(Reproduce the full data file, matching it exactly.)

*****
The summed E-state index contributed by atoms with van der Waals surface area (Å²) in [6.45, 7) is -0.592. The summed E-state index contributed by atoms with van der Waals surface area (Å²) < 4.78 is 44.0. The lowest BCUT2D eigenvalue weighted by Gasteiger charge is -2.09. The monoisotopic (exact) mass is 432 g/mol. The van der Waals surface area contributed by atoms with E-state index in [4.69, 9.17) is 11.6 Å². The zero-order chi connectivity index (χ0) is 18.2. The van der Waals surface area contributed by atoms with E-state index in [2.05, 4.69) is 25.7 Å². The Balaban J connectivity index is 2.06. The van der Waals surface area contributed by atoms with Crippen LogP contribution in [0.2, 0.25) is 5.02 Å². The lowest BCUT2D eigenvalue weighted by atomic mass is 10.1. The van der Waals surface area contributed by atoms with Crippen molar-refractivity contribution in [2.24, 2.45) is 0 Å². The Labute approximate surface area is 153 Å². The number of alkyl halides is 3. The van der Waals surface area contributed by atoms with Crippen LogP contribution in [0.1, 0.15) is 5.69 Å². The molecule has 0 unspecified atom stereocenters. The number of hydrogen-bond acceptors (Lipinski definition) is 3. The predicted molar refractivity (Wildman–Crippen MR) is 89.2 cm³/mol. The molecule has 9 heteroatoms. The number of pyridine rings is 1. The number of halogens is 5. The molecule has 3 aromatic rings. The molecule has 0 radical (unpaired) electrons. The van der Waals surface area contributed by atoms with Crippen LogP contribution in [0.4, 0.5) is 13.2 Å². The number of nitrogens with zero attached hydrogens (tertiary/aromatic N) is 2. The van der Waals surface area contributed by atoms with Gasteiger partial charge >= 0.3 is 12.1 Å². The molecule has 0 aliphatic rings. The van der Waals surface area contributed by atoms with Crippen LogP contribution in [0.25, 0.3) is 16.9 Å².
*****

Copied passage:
The summed E-state index contributed by atoms with van der Waals surface area (Å²) in [6.45, 7) is -0.592. The summed E-state index contributed by atoms with van der Waals surface area (Å²) < 4.78 is 44.0. The lowest BCUT2D eigenvalue weighted by Gasteiger charge is -2.09. The monoisotopic (exact) mass is 432 g/mol. The van der Waals surface area contributed by atoms with E-state index in [4.69, 9.17) is 11.6 Å². The zero-order chi connectivity index (χ0) is 18.2. The van der Waals surface area contributed by atoms with E-state index in [2.05, 4.69) is 25.7 Å². The Balaban J connectivity index is 2.06. The van der Waals surface area contributed by atoms with Crippen LogP contribution in [0.2, 0.25) is 5.02 Å². The lowest BCUT2D eigenvalue weighted by atomic mass is 10.1. The van der Waals surface area contributed by atoms with Crippen molar-refractivity contribution in [2.24, 2.45) is 0 Å². The Labute approximate surface area is 153 Å². The number of alkyl halides is 3. The van der Waals surface area contributed by atoms with Crippen LogP contribution in [0.1, 0.15) is 5.69 Å². The molecule has 0 unspecified atom stereocenters. The number of hydrogen-bond acceptors (Lipinski definition) is 3. The predicted molar refractivity (Wildman–Crippen MR) is 89.2 cm³/mol. The molecule has 9 heteroatoms. The number of pyridine rings is 1. The number of halogens is 5. The molecule has 3 aromatic rings. The molecule has 0 radical (unpaired) electrons. The van der Waals surface area contributed by atoms with Crippen LogP contribution in [0.4, 0.5) is 13.2 Å². The number of nitrogens with zero attached hydrogens (tertiary/aromatic N) is 2. The van der Waals surface area contributed by atoms with Gasteiger partial charge >= 0.3 is 12.1 Å². The molecule has 0 aliphatic rings. The van der Waals surface area contributed by atoms with Crippen LogP contribution in [0.25, 0.3) is 16.9 Å².